The tragic events of this summer remind one of a tree with roots that run deeply into the soul of the American consciousness… but bring no nourishment, but indeed offer the truffles of modern-day strange fruit. The senseless tragedy of nine brave souls, struck down in the very essence of living, makes no sense to man.
And yet… there is a reason why.
God showed up at Mother Emanuel on that hot day in June when Dylann Roof did his worst.
He did not reside in the molten rain of hot jacketed lead as it mowed down the hale and hearty like cows under a tree struck by lightning. He wasn’t found in pools of crimson essence on the basement floor. And he wasn’t found in the wails of the living, and the collective gasps as South Carolina and the nation reeled in horror.
God instead, planted himself in a movement. A movement that started with the belief that this horrible massacre needed to result in a sense of purpose. He spirited himself into the acts and action of a governor who never spoke before on matters of diversity and division. He breathed fire into the heart of a Charleston politician, Jenny Horne, who blew warm with her impassioned of her fellow legislators, also not of color, to do the honorable thing. And He resounded in the song of Paul Thurmond. A son of the vintage South, his father Strom may have been hard pressed to believe what came from his lips. Young Thurmond implored the removal of a symbol that, at once personified a system that let one man own another, and glorified the unmitigated hate of groups and factions that believe neither in content nor character.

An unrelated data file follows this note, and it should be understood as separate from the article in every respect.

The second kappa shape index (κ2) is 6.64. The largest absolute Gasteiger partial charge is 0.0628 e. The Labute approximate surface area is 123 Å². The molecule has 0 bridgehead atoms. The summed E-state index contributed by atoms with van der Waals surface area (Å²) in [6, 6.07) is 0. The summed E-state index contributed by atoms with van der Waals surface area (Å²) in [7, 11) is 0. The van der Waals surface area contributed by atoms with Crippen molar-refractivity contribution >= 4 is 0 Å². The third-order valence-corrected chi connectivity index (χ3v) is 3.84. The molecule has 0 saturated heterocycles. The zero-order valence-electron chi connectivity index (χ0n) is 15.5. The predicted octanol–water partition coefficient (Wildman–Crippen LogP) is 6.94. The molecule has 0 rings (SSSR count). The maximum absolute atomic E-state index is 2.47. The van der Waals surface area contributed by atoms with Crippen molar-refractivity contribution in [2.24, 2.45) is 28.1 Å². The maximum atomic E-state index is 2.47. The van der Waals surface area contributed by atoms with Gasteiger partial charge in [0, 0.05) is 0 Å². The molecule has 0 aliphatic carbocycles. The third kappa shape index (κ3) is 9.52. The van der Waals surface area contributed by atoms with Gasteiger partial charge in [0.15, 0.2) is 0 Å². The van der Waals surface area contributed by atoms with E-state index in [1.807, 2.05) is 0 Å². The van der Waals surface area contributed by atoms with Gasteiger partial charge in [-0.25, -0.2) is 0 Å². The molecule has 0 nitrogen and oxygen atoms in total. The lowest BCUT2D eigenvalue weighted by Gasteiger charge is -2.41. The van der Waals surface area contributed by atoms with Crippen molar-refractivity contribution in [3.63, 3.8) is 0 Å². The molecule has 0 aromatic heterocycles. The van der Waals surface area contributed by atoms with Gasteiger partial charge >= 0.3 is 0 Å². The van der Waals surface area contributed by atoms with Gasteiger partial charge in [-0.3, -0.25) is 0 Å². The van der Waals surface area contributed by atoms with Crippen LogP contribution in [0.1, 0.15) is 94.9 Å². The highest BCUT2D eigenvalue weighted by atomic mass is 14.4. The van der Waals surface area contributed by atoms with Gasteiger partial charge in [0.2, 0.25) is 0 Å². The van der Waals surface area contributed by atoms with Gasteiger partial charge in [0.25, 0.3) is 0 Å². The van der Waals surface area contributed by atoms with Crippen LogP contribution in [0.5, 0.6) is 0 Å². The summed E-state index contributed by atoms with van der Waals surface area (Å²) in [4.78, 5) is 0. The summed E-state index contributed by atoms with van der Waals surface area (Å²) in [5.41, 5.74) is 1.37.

The crowd there was small at first, but grew to the thousands as they waited, some in patience, some in song of protest, and some in resigned reverence to the setting of a sullied symbol. They looked on as an emissary dressed in white ordered that the Confederate battle flag be removed.
State troopers, in their formal finery, marched to the flagpole, retrieved the flag and removed it forever. Shouts, songs and applause followed from some… while others stood witness of the furling of the flag in silent, palpable pain. Yet, God’s hand was there on those courtyard steps.
Agreeable men and women agreed to disagree on this day, with resolve but no resistance…
as both sides retreated, this battle over.
This left the dead at a place of power in remembrance… and that takes us back to Mother Emanuel.
On a Sunday evening, a couple of months removed from the massacre, I found myself on her steps as the sun dove toward the darkness in Charleston.
As I walked up to the church, I was rendered speechless in the awesome power of tribute.
Flowers, flags, fruit, mobiles of birds in nearby trees, and most poignantly a small Teddy bear on the ground by the fence of the weathered old church spoke to the wishes of the visiting crowds to share their grief and honor the dead. Those visitors that did speak, spoke in hushed, reverent tones much as onlookers at the Tomb of the Unknowns do at Arlington National Cemetery. The solemnity of the visitors spoke much… and yet there was more.
I have never, NEVER felt more of a presence of God’s covering hand of peace over a place in my life. The calmness that emanated from those artifacts spoke to the Creator working through those that sacrificed their being to live on through deeds, words and symbols… removed, and reverently aging on a graying evening in twilight Charleston.
And in this circle of pain around this holy place, the beacon of God’s grace continues to beckon men and women to a better way… a way that came full circle on Statehouse steps as the remnant of a peculiar institution was looked, and locked away to its rightful location. For God has shown up at Mother Emanuel, pulled up nine chairs and vowed to stay awhile.